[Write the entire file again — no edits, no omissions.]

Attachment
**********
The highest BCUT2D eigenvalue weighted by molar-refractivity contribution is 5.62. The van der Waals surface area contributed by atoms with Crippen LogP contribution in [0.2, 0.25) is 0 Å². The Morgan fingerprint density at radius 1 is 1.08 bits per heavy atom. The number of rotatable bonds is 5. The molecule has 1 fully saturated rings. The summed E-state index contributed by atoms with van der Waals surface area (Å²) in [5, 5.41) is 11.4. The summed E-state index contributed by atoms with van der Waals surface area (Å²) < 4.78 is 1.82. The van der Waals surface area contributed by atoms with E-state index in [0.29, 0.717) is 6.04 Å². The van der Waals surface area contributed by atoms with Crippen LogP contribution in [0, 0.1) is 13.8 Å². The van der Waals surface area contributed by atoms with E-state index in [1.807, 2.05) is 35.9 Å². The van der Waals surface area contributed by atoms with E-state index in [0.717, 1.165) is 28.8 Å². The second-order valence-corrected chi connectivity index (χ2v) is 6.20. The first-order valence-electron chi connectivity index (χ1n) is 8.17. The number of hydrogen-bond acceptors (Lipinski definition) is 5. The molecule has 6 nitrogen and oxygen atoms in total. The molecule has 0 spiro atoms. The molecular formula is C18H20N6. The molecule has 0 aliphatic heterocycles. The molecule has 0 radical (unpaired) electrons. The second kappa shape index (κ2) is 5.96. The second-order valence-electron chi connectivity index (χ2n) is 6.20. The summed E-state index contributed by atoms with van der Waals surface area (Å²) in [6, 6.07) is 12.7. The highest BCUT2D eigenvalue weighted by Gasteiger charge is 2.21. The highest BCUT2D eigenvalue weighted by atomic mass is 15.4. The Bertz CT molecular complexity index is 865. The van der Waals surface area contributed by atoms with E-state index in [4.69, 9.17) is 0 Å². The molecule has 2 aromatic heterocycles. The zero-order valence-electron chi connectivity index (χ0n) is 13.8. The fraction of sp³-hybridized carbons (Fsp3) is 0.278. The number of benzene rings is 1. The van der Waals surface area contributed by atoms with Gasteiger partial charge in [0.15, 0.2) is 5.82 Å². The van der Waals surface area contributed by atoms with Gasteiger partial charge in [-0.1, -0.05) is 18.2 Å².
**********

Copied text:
The highest BCUT2D eigenvalue weighted by molar-refractivity contribution is 5.62. The van der Waals surface area contributed by atoms with Crippen LogP contribution in [0.2, 0.25) is 0 Å². The Morgan fingerprint density at radius 1 is 1.08 bits per heavy atom. The number of rotatable bonds is 5. The molecule has 1 fully saturated rings. The summed E-state index contributed by atoms with van der Waals surface area (Å²) in [5, 5.41) is 11.4. The summed E-state index contributed by atoms with van der Waals surface area (Å²) < 4.78 is 1.82. The van der Waals surface area contributed by atoms with E-state index in [0.29, 0.717) is 6.04 Å². The van der Waals surface area contributed by atoms with Crippen LogP contribution in [0, 0.1) is 13.8 Å². The van der Waals surface area contributed by atoms with E-state index in [1.807, 2.05) is 35.9 Å². The van der Waals surface area contributed by atoms with E-state index in [0.717, 1.165) is 28.8 Å². The second-order valence-corrected chi connectivity index (χ2v) is 6.20. The first-order valence-electron chi connectivity index (χ1n) is 8.17. The number of hydrogen-bond acceptors (Lipinski definition) is 5. The molecule has 6 nitrogen and oxygen atoms in total. The molecule has 0 spiro atoms. The molecular formula is C18H20N6. The molecule has 0 aliphatic heterocycles. The molecule has 0 radical (unpaired) electrons. The second kappa shape index (κ2) is 5.96. The second-order valence-electron chi connectivity index (χ2n) is 6.20. The summed E-state index contributed by atoms with van der Waals surface area (Å²) in [6, 6.07) is 12.7. The highest BCUT2D eigenvalue weighted by Gasteiger charge is 2.21. The highest BCUT2D eigenvalue weighted by atomic mass is 15.4. The Bertz CT molecular complexity index is 865. The van der Waals surface area contributed by atoms with E-state index in [4.69, 9.17) is 0 Å². The molecule has 2 aromatic heterocycles. The zero-order valence-electron chi connectivity index (χ0n) is 13.8. The fraction of sp³-hybridized carbons (Fsp3) is 0.278. The number of benzene rings is 1. The van der Waals surface area contributed by atoms with Gasteiger partial charge in [0.15, 0.2) is 5.82 Å². The van der Waals surface area contributed by atoms with Gasteiger partial charge in [-0.1, -0.05) is 18.2 Å².